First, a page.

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collagen - Humpath.com - Human pathology

Home > A. Molecular pathology > collagen


Wednesday 4 June 2003

Collagen is the most common protein in the animal world, providing the extracellular framework for all multicellular organisms.

The collagens are composed of a triple helix of three polypeptide α chains, having a gly-x-y repeating sequence. Currently 27 different types of collagens encoded by 41 genes (COLs) dispersed on at least 14 chromosomes are known.

Types I (COL1s), II (COL2s), III (COL3s) and V (COL5s), and XI (COL9s) are the interstitial or fibrillar collagens and the most abundant.

Type IV (COL4s) is nonfibrillar (forms sheets instead of fibrils) and is the main component of the basal membrane, together with laminin. Other collagens may form meshworks and may function as anchors in epidermal-dermal junctions, cartilage, and blood vessel wall.

Types I (COL1s), II (COL2s), and III (COL3s) collagen, the so-called interstitial collagens, are in many ways distinct from basement membrane collagen (COL4s).

Type IV collagen (COL4s) does not form ordered fibrillar structures; rather, a meshwork is formed by 4 molecules held together at the ends.

Collagen synthesis

Fibrillar collagen is synthesized from procollagen, a precursor molecule derived from preprocollagen, which is transcribed from collagen genes. After hydroxylation of proline and lysine residues and lysine glycosylation, three procollagen chains align in phase to form the triple helix.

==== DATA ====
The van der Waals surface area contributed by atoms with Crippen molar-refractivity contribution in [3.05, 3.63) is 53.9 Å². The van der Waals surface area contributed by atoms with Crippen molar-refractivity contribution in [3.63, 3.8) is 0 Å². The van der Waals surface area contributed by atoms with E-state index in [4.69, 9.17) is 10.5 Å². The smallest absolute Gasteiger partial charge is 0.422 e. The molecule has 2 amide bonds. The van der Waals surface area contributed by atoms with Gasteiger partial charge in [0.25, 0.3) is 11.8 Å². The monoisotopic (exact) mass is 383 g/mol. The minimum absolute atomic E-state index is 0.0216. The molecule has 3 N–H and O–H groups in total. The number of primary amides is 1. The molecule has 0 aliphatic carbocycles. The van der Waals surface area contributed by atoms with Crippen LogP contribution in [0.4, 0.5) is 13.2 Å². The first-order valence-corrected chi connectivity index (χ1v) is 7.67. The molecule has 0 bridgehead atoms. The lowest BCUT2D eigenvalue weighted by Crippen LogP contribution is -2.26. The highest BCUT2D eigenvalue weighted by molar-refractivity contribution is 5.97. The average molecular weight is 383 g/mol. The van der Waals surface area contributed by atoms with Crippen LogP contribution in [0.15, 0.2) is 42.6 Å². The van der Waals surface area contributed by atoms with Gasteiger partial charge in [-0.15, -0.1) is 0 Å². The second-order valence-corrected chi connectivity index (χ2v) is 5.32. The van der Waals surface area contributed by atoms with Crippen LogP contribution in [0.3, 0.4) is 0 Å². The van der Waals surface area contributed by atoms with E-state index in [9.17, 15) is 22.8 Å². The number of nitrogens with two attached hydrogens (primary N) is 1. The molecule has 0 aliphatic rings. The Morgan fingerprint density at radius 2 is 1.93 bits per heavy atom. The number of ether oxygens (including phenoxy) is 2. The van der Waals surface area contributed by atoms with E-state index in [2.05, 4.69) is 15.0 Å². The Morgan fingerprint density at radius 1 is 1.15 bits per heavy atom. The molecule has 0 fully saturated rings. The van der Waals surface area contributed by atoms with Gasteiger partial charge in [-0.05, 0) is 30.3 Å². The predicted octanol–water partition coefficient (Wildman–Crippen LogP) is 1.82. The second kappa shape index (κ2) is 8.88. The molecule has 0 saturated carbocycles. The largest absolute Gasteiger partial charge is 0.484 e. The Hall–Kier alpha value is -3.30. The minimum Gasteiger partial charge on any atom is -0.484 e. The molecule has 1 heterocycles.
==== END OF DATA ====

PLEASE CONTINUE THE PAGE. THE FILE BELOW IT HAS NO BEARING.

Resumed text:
Procollagen is secreted from the cell and cleaved by proteases to form the basic unit of the fibrils.

collagen cross-linking

Collagen fibril formation is associated with the oxidation of specific lysine and hydroxylysine residues by the extracellular enzyme lysyl oxidase. This results in cross-linking between the chains of adjacent molecules, thus stabilizing the array that is characteristic of collagen (collagen cross-linking). Cross-linking is a major contributor to the tensile strength of collagen.

Vitamin C is required for the hydroxylation of procollagen, a requirement that explains the inadequate wound healing in scurvy.


The collagens fall into 2 major classes: the fibril-forming collagens and the nonfibril-forming collagens.

A long central triple-helical domain, without gly-Xaa-Xaa interruptions, is the hallmark of the fibril-forming collagens; collagens type I (COL1s), II (COL2s), III (COL3S), V (COL5s), and XI (COL9s), which form highly organized fibrils in a quarter-staggered fashion, are members of this class.

The remaining collagens belong to the nonfibril-forming collagens with a common feature being the presence of imperfections in the gly-Xaa-Xaa repeating pattern.

Within the nonfibril-forming collagens, collagens type IX, XII, and XIV form a subgroup called the FACIT collagens (for ’fibril-associated collagens with interrupted triple helices’). These collagens are associated with type I or II collagen fibrils and play a role in interaction of these fibrils with other matrix components.


COL1s COL2s COL3s COL4s COL5s COL6s COL7s COL8s COL9s COL10s
COL11s COL12s COL13s COL14s COL15s COL16s COL17s COL18s COL19s

Pathology (collagen diseases)